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  • Literature

    Margolis, Alfred Stieglitz, Camera Work: A Pictorial Guide
    Taschen, Alfred Stieglitz, Camera Work: The Complete Illustrations 1903-1917
    both for all plates
    Green, Camera Work: A Critical Anthology for a selection of plates

  • Catalogue Essay

    Artists include: Alfred Stieglitz, Edward Steichen, Karl F. Struss, George H. Seeley, Clarence H. White, Robert Demachy, Gertrude Käsebier, Heinrich Kuehn, Alvin Langdon Coburn, Anne W. Brigman, Baron Adolph DeMeyer and others. Reproductions included of works by artists exhibited at '291' including PabloPicasso, Paul Cézanne, HenriMatisse, FrancisPicabia and Marius De Zayas.

    Alfred Stieglitz, photographer and promoter of the sacred cause of photography, edited and published the photographic quarterly journal Camera Work. Called “the most beautiful of all photographic magazines,” the 50 volumes containing 559 illustrations were published between 1903 and 1917. The set of Camera Work being offered not only contains a visual record of the achievements of the progressive photographers in whom Stieglitz believed, it is also a compilation of the aesthetic theories of modern photography and the newly-formed avant-garde in painting, sculpture, and criticism.

    Camera Work’s duel purposes were to serve as a forum for the Photo-Secession, an invitation-only group that Stieglitz founded in 1902 to establish photography as a fine art, and to build an appreciative audience for their work. This was achieved primarily through the use of photogravures to sumptuously reproduce the photographs of the Photo-Secessionists as well as through the publication of articles on the modern art of photography. Stieglitz stated in his announcement of the new journal, “It is my intention to reproduce the best examples of all ‘schools,’ both American and foreign, in a style which will make the magazine of great value for its pictures alone...” And with this he succeeded, for the glory of Camera Work is the illustrations.

    Some of the prints in Camera Work are halftones (both monochrome and color) some are collotype, but the large majority are photogravures. Photogravures are known for their warmth and depth of the dark areas and their slightly granular surface. Hand-pulled and printed on Japan tissue, the visual quality of Camera Work’s photogravures are superlative and once under glass, it is difficult to distinguish a photogravure from a platinum print.

    For Stieglitz the photogravure was, in its own right, the artistic equivalent of an original photographic print. He demanded perfection and carefully supervised their printing and mounting. William Innes Homer, in his book Alfred Stieglitz and the Photo-Secession, goes as far to state that Stieglitz even retouched blemishes by hand before mailing, while Dorothy Norman in her memoir on Stieglitz said that he personally tipped in each of the illustrations. When a shipment of prints did not arrive in Brussels for a Photo-Secession exhibition, a selection of photogravures from the journal were displayed in its place.

    The first volume of Camera Work, dated January 1903, was issued in December of 1902. There were over 600 subscribers. Artist-photographer Edward Steichen designed the cover: a green-grey background with the magazine’s title, issue number, and date in an Art Nouveau style typeface that was created specifically for the journal. Full credit was given to Stieglitz as editor and publisher.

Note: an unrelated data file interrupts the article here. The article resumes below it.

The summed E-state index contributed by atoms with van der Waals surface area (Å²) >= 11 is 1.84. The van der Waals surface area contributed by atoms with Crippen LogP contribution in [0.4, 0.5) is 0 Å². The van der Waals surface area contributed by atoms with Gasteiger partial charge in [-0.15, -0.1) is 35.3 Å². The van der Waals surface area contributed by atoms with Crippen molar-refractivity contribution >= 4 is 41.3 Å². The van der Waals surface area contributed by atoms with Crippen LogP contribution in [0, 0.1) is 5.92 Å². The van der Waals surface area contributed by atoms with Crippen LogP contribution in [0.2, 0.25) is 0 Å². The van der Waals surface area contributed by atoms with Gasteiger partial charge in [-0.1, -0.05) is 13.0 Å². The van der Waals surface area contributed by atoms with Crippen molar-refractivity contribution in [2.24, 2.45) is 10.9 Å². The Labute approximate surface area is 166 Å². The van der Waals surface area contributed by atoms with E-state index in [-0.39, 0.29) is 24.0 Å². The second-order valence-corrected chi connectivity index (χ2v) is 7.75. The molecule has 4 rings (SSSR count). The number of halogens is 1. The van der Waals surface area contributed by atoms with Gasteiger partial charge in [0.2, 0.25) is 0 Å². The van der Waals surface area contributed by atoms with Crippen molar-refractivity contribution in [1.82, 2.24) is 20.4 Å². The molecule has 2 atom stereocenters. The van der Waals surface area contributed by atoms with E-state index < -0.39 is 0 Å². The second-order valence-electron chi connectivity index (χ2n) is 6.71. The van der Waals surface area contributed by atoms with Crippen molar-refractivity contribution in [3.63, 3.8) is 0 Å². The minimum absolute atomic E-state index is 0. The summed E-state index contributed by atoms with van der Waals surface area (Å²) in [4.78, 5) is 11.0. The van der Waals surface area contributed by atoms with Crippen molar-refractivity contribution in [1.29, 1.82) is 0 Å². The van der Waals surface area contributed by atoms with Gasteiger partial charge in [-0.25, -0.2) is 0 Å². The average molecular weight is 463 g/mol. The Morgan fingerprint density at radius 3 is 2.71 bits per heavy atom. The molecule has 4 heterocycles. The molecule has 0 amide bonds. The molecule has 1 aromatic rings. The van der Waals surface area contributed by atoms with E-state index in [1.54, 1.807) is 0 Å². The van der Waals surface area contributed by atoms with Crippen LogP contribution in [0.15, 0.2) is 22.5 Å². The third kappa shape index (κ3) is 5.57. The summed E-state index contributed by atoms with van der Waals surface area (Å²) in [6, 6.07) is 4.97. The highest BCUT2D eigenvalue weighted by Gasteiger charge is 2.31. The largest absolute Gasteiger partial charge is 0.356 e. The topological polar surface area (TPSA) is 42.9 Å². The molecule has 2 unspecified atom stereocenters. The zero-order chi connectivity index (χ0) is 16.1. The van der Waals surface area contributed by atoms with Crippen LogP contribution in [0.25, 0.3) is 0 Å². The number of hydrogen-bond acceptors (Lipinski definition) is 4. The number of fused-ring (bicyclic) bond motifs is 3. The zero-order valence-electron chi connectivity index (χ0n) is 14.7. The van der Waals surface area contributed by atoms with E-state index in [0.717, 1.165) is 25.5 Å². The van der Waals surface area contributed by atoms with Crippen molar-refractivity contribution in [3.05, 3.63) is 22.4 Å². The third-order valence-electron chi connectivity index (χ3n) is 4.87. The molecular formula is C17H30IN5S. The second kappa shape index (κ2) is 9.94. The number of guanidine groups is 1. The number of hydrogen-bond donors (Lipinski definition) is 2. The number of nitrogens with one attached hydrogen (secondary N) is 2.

By 1910 Stieglitz broadened the scope of Camera Work to include both reproductions of, and articles on modern painting and drawing. This transition also was reflected in his New York gallery, which had been known as the Little Galleries of the Photo-Secession until 1908 when he changed the name to ‘291’. In 1911 Stieglitz devoted a double issue to reproductions of Auguste Rodin’s drawings and analyses of Rodin’s, Paul Cézanne’s and Pablo Picasso’s work. The shift to publish photography along with the other arts led to the loss of the journal’s subscriber base. By 1912 the number of subscriptions had dropped to 304, and by 1915 to thirty-seven.

    In volume 48 Stieglitz published the work of a young photographer, Paul Strand, whose photographic vision characterized the aesthetic shift from Pictorialism to Modernism. Strand denounced the soft focus and romantic idealization of the Pictorialists and instead presented unrelenting closeups of people on the street and abstractions of everyday forms. The final volume of Camera Work was published inJune 1917. It too was devoted almost entirely to Strand’s photographs. Soon afterwards, Stieglitz realized that he could no longer afford to publish Camera Work or to run ‘291’.

    Upon closing ‘291’ Stieglitz sold most of his unsold copies of Camera Work to a ragpicker for the value of the rag paper on which they were printed. The rest he either destroyed or gave away. Most of the copies in existence have remained in, or originated from the collections of the original subscribers.

PROPERTY FROM THE COLLECTION OF JAY AND LAURA CROUSE

142

Camera Work: A Photographic Quarterly

New York: Alfred Stieglitz, 1903-1917. A set of 50 volumes, including Numbers 1-49/50 (1903-1917), a Special Steichen Supplement (April 1906), bound later, and two Special Numbers (August 1912 and June 1913). 558 illustrations in photogravure, halftone, color halftone, collotype and letterpress. Numbers 1-49/50 and both Special Numbers with original gray covers. Accompanied by the pamphlet, Photo-Secessionism and Its Opponents/ Another Letter-The Sixth published by Stieglitz in 1910.
Each Volume approximately 12 1/2 x 9 1/8 x 1/2 in. (31.8 x 23.2 x 1.3 cm)
Plates various dimensions

Estimate
$100,000 - 150,000 

Sold for $122,500

Contact Specialist
Vanessa Kramer Hallett
Worldwide Head of Photographs
[email protected]
+ 1 212 940 1245

Photographs

2 October 2012
New York